An open museum with 600 busts of reformers, scholars and activists who contributed to enrichment of social and cultural lives of Tamils is not a simple idea to execute. However, sculptor G Chandrasekaran, fondly called Chandru, has been working relentlessly, giving shape to his dream project since the first lockdown in 2020.
Chandru, the former principal of Government College of Fine Arts, Chennai, plans to install each bust under a palm tree – the state tree of Tamil Nadu.
See video: Guruvanam museum
Called “Guruvanam”, the open museum is spread on 4.5 acres of land, along the Thamirabarani river in Ambasamudram (Tirunelveli, Tamil Nadu).
The original plan for the project was laid in coordination with the Tirunelveli district administration, but since it got cancelled, Chandru decided to take it up on his own with help from his students and friends. But it was his wife, Muthulakshmy, who encouraged him to go ahead with his pet project.
What was the selection criteria for busts?
The selection of personalities for busts was based on three criterion. First, those who were born and lived in Tamil Nadu and contributed to its cultural uplift. For example, poet Subramania Bharati and writer Pudumaipithan. Second, those who were born in another country and contributed to the development of Tamil Nadu. The third category, however, is meant for foreigners like Pennycuick and Alexander Rea, who contributed to the development of the state – directly or indirectly.
Chandru has finished making busts of 34 prominent personalities, including Vilathikulam Samigal (musician), Abraham Pandithar (musicologist), Ki Rajnarayan (writer), MS Subbulakshmi (musician), Nammalvar (organic guru), Umarupulavar (poet), John Pennycuick (architect of Mullaperiyar dam), Alexander Rea (British archaeologist who unearthed sarcophagus from Pallavaram) and John Marshall (who excavated Harappa and Mohenjo-daro — two main cities of the Indus Valley Civilisation).
“The open museum is a medium to document the contributions of great leaders who shaped Tamil Nadu. There will be an information board on each bust, explaining the works of that leader. The selection is not only restricted to Tamilians, but expanded to foreigners like Pennycuick, who did their bit for Tamil Nadu and its people,” says Chandru, who had also sculpted the statues of Mahatma Gandhi (located at High Court in Ahmedabad and Madurai bench of the Madras High court), B R Ambedkar (at High Court, Chennai) and Russian revolutionary Vladimir Lenin (Tirunelveli). In 2019, Chandru made the bust of Iravatham Mahadevan (1930-2018) out of his admiration for the veteran epigraphist.
The busts will be a little over the life-sized ones, made in fiber-casting. “The busts are a little bigger than the life-sized ones. I am looking at the proportion and balance. I have made a layout for the installation of all busts,” he said.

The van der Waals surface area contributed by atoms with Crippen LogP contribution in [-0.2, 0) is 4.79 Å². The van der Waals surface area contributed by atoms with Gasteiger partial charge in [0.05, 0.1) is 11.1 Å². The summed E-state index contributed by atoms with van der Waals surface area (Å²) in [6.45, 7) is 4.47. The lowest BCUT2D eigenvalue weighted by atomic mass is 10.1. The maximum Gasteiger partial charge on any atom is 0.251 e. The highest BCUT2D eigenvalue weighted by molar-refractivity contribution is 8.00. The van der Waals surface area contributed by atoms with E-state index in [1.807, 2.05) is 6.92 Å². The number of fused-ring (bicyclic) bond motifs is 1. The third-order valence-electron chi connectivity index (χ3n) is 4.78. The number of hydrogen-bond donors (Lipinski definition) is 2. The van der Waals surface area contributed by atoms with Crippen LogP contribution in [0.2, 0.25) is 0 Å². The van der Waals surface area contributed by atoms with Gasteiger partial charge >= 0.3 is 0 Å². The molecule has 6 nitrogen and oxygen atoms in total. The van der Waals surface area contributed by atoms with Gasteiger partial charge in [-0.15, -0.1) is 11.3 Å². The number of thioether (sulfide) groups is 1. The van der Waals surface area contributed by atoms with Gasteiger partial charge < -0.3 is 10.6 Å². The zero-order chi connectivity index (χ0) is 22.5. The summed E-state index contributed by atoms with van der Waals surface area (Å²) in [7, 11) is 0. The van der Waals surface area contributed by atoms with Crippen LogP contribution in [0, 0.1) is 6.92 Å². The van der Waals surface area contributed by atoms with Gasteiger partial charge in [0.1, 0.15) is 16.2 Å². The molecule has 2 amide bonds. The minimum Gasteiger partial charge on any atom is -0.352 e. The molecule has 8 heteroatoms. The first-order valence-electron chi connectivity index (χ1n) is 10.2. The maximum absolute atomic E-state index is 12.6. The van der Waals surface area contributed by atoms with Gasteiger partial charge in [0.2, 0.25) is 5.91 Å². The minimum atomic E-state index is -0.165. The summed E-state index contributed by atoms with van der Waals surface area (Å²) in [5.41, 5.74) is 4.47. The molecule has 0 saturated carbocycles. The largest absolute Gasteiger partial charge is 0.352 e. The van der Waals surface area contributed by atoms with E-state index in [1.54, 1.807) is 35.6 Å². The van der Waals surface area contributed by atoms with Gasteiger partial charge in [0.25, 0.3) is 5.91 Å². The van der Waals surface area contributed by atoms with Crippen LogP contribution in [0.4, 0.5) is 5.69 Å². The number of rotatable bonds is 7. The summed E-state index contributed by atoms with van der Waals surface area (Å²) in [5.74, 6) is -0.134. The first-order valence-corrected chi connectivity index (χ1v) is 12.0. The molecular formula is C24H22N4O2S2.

Why install busts under palm trees?
A year ago, Chandru planted palm saplings and other trees. Being the state tree of Tamil Nadu, palm trees are a part of the cultural lives of Tamils. “Palm trees are rooted in our culture and civilization. Our epics speak a lot about it. Unfortunately, the palm trees are widely abandoned today since the ban imposed on toddy tapping in the state. I want to reintroduce palm trees in the cultural space of Tamils by installing the busts of these great people beneath the palm trees in ‘Guruvanam’,” says Chandru.
The central idea behind ‘Guruvanam’
The sculptor is not new to executing such big ideas. In 2018, a group of 26 students from various art colleges in Tamil Nadu, under the guidance of Chandru, gave shape to more than 300 busts of erstwhile leaders and activists at a workshop held at CSI Higher Secondary School for the Deaf at Santhome, Chennai. Besides those of leaders like Mahatma Gandhi and B R Ambedkar, the team made busts of anti-caste activist and Siddha practitioner C Iyothee Thass, scheduled caste activist Rettamalai Srinivasan, activist Immanual Sekaran, social and political activists Appadurai, M C Rajah and LC Gurusamy among others.
The idea of “Guruvanam” is to create awareness among people about those who contributed to Tamil culture, keeping nature and trees as the central theme. “We may be able to finish making the busts early, but it takes some time for the palm trees to grow. It’s a long journey and I have just started,” says Chandru.
“Guruvanam” open museum project is first of its kind in India. “I am not able to set up a camp due to COVID-19, which is my only worry. My students and friends have agreed to help me in this venture. We will resume work soon,” he says.
A full-fledged open park will not take shape overnight. “It needs years of hard work and dedication,” says Chandru. “It takes time and you can see the fruits of our hard work after at least five or six years. We have just started it and I hope it will develop into a big cultural centre in the coming years,” the sculptor said.